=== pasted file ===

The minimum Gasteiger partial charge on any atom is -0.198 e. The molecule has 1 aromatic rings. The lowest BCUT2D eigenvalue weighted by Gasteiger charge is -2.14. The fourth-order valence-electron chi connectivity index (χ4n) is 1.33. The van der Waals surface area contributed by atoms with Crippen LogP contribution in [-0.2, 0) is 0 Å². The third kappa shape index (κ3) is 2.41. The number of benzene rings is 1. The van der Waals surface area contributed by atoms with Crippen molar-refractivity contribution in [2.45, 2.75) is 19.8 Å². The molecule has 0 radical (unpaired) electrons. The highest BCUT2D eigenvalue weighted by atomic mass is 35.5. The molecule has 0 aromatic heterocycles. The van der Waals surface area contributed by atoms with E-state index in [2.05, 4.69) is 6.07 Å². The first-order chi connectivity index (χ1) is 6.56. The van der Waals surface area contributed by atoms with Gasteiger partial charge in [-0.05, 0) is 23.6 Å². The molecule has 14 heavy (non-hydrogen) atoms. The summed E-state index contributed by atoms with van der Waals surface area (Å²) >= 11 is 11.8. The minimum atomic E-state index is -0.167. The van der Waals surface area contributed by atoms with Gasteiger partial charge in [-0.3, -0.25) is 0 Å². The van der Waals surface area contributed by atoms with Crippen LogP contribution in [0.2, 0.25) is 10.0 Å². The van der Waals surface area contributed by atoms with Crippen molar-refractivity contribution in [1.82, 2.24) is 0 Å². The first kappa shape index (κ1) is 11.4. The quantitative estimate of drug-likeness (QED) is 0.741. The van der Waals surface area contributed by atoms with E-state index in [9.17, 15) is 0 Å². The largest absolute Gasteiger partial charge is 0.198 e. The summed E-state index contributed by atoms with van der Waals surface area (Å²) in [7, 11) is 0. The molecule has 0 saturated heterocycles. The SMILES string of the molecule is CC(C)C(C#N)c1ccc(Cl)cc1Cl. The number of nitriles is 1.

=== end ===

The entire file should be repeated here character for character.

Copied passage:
The minimum Gasteiger partial charge on any atom is -0.198 e. The molecule has 1 aromatic rings. The lowest BCUT2D eigenvalue weighted by Gasteiger charge is -2.14. The fourth-order valence-electron chi connectivity index (χ4n) is 1.33. The van der Waals surface area contributed by atoms with Crippen LogP contribution in [-0.2, 0) is 0 Å². The third kappa shape index (κ3) is 2.41. The number of benzene rings is 1. The van der Waals surface area contributed by atoms with Crippen molar-refractivity contribution in [2.45, 2.75) is 19.8 Å². The molecule has 0 radical (unpaired) electrons. The highest BCUT2D eigenvalue weighted by atomic mass is 35.5. The molecule has 0 aromatic heterocycles. The van der Waals surface area contributed by atoms with E-state index in [2.05, 4.69) is 6.07 Å². The first-order chi connectivity index (χ1) is 6.56. The van der Waals surface area contributed by atoms with Gasteiger partial charge in [-0.05, 0) is 23.6 Å². The molecule has 14 heavy (non-hydrogen) atoms. The summed E-state index contributed by atoms with van der Waals surface area (Å²) >= 11 is 11.8. The minimum atomic E-state index is -0.167. The van der Waals surface area contributed by atoms with Gasteiger partial charge in [-0.3, -0.25) is 0 Å². The van der Waals surface area contributed by atoms with Crippen LogP contribution in [0.2, 0.25) is 10.0 Å². The van der Waals surface area contributed by atoms with Crippen molar-refractivity contribution in [1.82, 2.24) is 0 Å². The first kappa shape index (κ1) is 11.4. The quantitative estimate of drug-likeness (QED) is 0.741. The van der Waals surface area contributed by atoms with E-state index in [9.17, 15) is 0 Å². The largest absolute Gasteiger partial charge is 0.198 e. The summed E-state index contributed by atoms with van der Waals surface area (Å²) in [7, 11) is 0. The molecule has 0 saturated heterocycles. The SMILES string of the molecule is CC(C)C(C#N)c1ccc(Cl)cc1Cl. The number of nitriles is 1.